Sara Whitman

Tax Time Deliberation: Married or Not?

Filed By Sara Whitman | April 08, 2008 3:55 PM | comments

Filed in: Living, Marriage Equality
Tags: HRC, inheritances, LGBT couples, life insurance, money, personal finances, tax

As married, heterosexual couples across America pull out their tax forms in the last minute rush to file by April 14th at seconds before midnight, same-sex couples are slapped in the face one more time with their second-class citizenship.

No one enjoys tax time in this country. We have a long, complicated and intricate tax code that requires a degree to fully understand. What form do you use? Which box do you check? What are legal deductions and can you count the gift to your mailman as a charitable contribution?

"Certainty? In this world nothing is certain but death and taxes," Benjamin Franklin famously said.

For same-sex couples, however, there is an additional layer not only of confusion but also of denied rights. Are we married or aren't we? I live in Massachusetts. I'm married but only in this state. I must file separately to the federal government. On the federal form, do we divide the dependants between us? Do I get two of the kids and my wife one? Or does it make sense for her to claim all three? Who gets the mortgage interest deduction?

It was easy for Franklin to be so certain. He wasn't a gay man married in Massachusetts in the last four years.

HRC has launched a campaign, "7 Days to A Better Financial You," to highlight the "significant financial burdens and legal hurdles" for same-sex couples and their families. Our social security benefits are not transferable. Life insurance must be carefully designed. Inheritance of any kind is out of the question without a significant tax burden.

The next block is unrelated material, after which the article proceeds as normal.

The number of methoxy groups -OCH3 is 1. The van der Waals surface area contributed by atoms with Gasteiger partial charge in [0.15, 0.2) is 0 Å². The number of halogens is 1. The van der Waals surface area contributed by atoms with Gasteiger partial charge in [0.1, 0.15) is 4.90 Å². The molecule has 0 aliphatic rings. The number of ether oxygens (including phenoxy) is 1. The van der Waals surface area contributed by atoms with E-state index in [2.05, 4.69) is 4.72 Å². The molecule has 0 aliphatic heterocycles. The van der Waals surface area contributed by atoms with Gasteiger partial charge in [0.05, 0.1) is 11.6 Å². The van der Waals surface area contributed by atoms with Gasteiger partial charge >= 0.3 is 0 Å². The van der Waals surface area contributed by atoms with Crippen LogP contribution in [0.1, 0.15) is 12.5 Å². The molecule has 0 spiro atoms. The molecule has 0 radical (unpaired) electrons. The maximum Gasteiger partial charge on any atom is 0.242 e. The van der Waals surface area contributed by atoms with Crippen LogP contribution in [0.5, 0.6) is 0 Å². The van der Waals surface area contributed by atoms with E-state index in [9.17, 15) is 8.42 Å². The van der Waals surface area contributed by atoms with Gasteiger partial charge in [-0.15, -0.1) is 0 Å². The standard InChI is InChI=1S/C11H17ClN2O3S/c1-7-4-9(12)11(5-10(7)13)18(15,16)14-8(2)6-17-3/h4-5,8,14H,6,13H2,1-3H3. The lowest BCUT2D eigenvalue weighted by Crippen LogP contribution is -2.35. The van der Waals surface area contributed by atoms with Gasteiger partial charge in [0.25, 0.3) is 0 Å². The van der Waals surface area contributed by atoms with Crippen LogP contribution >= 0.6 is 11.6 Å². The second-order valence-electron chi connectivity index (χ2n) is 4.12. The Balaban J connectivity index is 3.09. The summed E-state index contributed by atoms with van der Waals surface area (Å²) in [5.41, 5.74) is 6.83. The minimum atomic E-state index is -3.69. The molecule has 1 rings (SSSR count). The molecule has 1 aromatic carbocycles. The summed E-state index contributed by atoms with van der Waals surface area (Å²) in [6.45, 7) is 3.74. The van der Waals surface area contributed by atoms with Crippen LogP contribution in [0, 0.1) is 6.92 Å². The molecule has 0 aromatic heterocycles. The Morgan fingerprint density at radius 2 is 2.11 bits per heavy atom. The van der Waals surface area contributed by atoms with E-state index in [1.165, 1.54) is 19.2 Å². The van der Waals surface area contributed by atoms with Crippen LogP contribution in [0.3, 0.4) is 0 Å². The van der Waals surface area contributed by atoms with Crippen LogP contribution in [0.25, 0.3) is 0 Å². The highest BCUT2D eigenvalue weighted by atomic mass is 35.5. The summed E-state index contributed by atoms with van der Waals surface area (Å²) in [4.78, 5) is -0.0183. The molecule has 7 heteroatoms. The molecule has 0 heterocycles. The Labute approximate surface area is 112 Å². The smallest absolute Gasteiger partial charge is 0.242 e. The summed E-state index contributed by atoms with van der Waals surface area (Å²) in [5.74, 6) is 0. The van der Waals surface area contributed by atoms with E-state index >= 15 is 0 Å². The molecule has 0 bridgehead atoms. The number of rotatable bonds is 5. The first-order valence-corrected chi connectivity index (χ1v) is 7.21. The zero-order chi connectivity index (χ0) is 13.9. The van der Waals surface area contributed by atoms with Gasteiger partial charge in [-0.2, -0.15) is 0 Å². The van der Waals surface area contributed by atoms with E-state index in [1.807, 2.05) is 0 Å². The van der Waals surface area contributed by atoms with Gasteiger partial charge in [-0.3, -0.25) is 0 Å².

The list goes on and on. Same-sex couples are urged to get sound tax and legal advice. Julie Goodridge, of NorthStar Asset Management, Inc. a firm that balances clients' social and political concerns with their financial objectives, advises her same-sex clients to be prepared on as many levels as possible. "Gay and Lesbian couples need elaborate documentation around their relationships and children- health care proxies, powers of attorney- in order to ensure basic financial health. Even in Massachusetts."

Heterosexuals get to say, "I do." All done. No additional legal work required, if a spouse dies, everything is transferred without tax or question. You check the "married" box. The government definition of their marriage is powerful insurance.

How many people filing the basic 1040E tax form have the resources and financial ability to hire a LGBT issue savvy attorney, consult a tax accountant, and write up a series of documents? How many people understand the new provisions of the Pension Protection Act of 2006? Or how to offset the tax burden of domestic partner health insurance?

Goodridge adds, "There are significant additional costs in planning for estates and even then there are no guarantees their family of origin will not legally challenge their final wishes."

Great. After spending a bunch of additional dollars, you still might end up buried next to Aunt Martha and your partner thrown out of the home you bought together.

I'm not talking about a revolution. I'm not trying to give reason for a swarm of locusts to descend. I'm married, I live in Massachusetts and I want to file my taxes.

Sometime before midnight on April 14th.


Recent Entries Filed under Living:

Leave a comment